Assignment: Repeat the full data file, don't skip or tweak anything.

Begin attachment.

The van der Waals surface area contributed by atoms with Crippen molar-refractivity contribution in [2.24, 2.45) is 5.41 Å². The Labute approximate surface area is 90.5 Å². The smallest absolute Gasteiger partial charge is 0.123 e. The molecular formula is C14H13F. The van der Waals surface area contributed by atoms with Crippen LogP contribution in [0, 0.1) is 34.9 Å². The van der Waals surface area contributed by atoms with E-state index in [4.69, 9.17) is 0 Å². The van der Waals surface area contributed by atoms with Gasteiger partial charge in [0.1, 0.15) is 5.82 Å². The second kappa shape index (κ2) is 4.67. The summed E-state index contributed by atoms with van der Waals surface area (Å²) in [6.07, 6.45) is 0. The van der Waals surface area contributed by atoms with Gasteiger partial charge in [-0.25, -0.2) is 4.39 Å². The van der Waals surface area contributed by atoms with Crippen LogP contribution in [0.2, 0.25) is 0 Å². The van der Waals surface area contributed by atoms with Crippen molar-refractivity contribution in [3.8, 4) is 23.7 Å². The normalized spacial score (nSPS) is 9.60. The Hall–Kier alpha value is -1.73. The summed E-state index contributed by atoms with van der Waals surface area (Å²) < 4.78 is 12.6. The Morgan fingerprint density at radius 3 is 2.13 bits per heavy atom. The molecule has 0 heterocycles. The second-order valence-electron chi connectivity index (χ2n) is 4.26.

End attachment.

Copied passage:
The van der Waals surface area contributed by atoms with Crippen molar-refractivity contribution in [2.24, 2.45) is 5.41 Å². The Labute approximate surface area is 90.5 Å². The smallest absolute Gasteiger partial charge is 0.123 e. The molecular formula is C14H13F. The van der Waals surface area contributed by atoms with Crippen LogP contribution in [0, 0.1) is 34.9 Å². The van der Waals surface area contributed by atoms with E-state index in [4.69, 9.17) is 0 Å². The van der Waals surface area contributed by atoms with Gasteiger partial charge in [0.1, 0.15) is 5.82 Å². The second kappa shape index (κ2) is 4.67. The summed E-state index contributed by atoms with van der Waals surface area (Å²) in [6.07, 6.45) is 0. The van der Waals surface area contributed by atoms with Gasteiger partial charge in [-0.25, -0.2) is 4.39 Å². The van der Waals surface area contributed by atoms with Crippen LogP contribution in [0.2, 0.25) is 0 Å². The van der Waals surface area contributed by atoms with Crippen molar-refractivity contribution in [3.8, 4) is 23.7 Å². The normalized spacial score (nSPS) is 9.60. The Hall–Kier alpha value is -1.73. The summed E-state index contributed by atoms with van der Waals surface area (Å²) < 4.78 is 12.6. The Morgan fingerprint density at radius 3 is 2.13 bits per heavy atom. The molecule has 0 heterocycles. The second-order valence-electron chi connectivity index (χ2n) is 4.26.